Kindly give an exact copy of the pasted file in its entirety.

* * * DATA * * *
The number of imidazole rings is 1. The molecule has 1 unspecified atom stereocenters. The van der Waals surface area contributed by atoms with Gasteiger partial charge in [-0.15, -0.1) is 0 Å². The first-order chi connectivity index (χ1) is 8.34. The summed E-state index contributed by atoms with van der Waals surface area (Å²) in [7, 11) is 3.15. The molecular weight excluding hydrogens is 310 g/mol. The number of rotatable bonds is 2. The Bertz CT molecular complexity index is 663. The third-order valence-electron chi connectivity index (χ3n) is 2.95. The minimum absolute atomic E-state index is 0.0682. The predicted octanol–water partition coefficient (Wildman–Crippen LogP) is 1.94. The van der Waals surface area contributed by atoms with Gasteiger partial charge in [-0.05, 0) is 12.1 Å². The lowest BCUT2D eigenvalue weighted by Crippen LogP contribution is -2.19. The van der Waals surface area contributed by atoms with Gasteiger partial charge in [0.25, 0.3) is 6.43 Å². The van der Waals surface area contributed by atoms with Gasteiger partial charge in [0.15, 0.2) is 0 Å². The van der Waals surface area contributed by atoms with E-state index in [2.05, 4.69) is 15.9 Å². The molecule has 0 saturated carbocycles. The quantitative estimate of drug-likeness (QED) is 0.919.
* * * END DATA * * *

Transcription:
The number of imidazole rings is 1. The molecule has 1 unspecified atom stereocenters. The van der Waals surface area contributed by atoms with Gasteiger partial charge in [-0.15, -0.1) is 0 Å². The first-order chi connectivity index (χ1) is 8.34. The summed E-state index contributed by atoms with van der Waals surface area (Å²) in [7, 11) is 3.15. The molecular weight excluding hydrogens is 310 g/mol. The number of rotatable bonds is 2. The Bertz CT molecular complexity index is 663. The third-order valence-electron chi connectivity index (χ3n) is 2.95. The minimum absolute atomic E-state index is 0.0682. The predicted octanol–water partition coefficient (Wildman–Crippen LogP) is 1.94. The van der Waals surface area contributed by atoms with Gasteiger partial charge in [-0.05, 0) is 12.1 Å². The lowest BCUT2D eigenvalue weighted by Crippen LogP contribution is -2.19. The van der Waals surface area contributed by atoms with Gasteiger partial charge in [0.25, 0.3) is 6.43 Å². The van der Waals surface area contributed by atoms with Gasteiger partial charge in [0.15, 0.2) is 0 Å². The van der Waals surface area contributed by atoms with E-state index in [2.05, 4.69) is 15.9 Å². The molecule has 0 saturated carbocycles. The quantitative estimate of drug-likeness (QED) is 0.919.